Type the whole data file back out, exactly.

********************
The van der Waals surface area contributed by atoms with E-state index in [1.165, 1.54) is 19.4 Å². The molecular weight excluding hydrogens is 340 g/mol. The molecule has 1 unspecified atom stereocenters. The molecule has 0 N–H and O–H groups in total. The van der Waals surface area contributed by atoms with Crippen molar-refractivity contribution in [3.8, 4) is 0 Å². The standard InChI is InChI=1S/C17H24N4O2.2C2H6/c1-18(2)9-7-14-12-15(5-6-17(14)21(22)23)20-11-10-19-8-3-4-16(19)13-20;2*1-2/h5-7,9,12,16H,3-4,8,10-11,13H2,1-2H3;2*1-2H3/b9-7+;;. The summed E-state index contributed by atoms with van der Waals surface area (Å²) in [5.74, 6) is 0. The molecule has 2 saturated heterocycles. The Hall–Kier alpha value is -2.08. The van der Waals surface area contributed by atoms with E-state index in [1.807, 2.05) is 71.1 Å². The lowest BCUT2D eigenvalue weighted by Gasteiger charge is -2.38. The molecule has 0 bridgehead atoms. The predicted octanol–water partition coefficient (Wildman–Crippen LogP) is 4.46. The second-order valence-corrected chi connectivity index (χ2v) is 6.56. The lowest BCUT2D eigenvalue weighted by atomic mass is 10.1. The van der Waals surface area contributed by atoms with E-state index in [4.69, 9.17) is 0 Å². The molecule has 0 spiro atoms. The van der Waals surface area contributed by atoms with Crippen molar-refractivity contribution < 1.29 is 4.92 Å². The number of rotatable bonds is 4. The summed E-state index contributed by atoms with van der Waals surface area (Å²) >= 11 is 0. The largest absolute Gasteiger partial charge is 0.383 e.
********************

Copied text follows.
The van der Waals surface area contributed by atoms with E-state index in [1.165, 1.54) is 19.4 Å². The molecular weight excluding hydrogens is 340 g/mol. The molecule has 1 unspecified atom stereocenters. The molecule has 0 N–H and O–H groups in total. The van der Waals surface area contributed by atoms with Crippen molar-refractivity contribution in [3.8, 4) is 0 Å². The standard InChI is InChI=1S/C17H24N4O2.2C2H6/c1-18(2)9-7-14-12-15(5-6-17(14)21(22)23)20-11-10-19-8-3-4-16(19)13-20;2*1-2/h5-7,9,12,16H,3-4,8,10-11,13H2,1-2H3;2*1-2H3/b9-7+;;. The summed E-state index contributed by atoms with van der Waals surface area (Å²) in [5.74, 6) is 0. The molecule has 2 saturated heterocycles. The Hall–Kier alpha value is -2.08. The van der Waals surface area contributed by atoms with E-state index in [1.807, 2.05) is 71.1 Å². The lowest BCUT2D eigenvalue weighted by Gasteiger charge is -2.38. The molecule has 0 bridgehead atoms. The predicted octanol–water partition coefficient (Wildman–Crippen LogP) is 4.46. The second-order valence-corrected chi connectivity index (χ2v) is 6.56. The lowest BCUT2D eigenvalue weighted by atomic mass is 10.1. The van der Waals surface area contributed by atoms with E-state index in [4.69, 9.17) is 0 Å². The molecule has 0 spiro atoms. The van der Waals surface area contributed by atoms with Crippen molar-refractivity contribution < 1.29 is 4.92 Å². The number of rotatable bonds is 4. The summed E-state index contributed by atoms with van der Waals surface area (Å²) >= 11 is 0. The largest absolute Gasteiger partial charge is 0.383 e.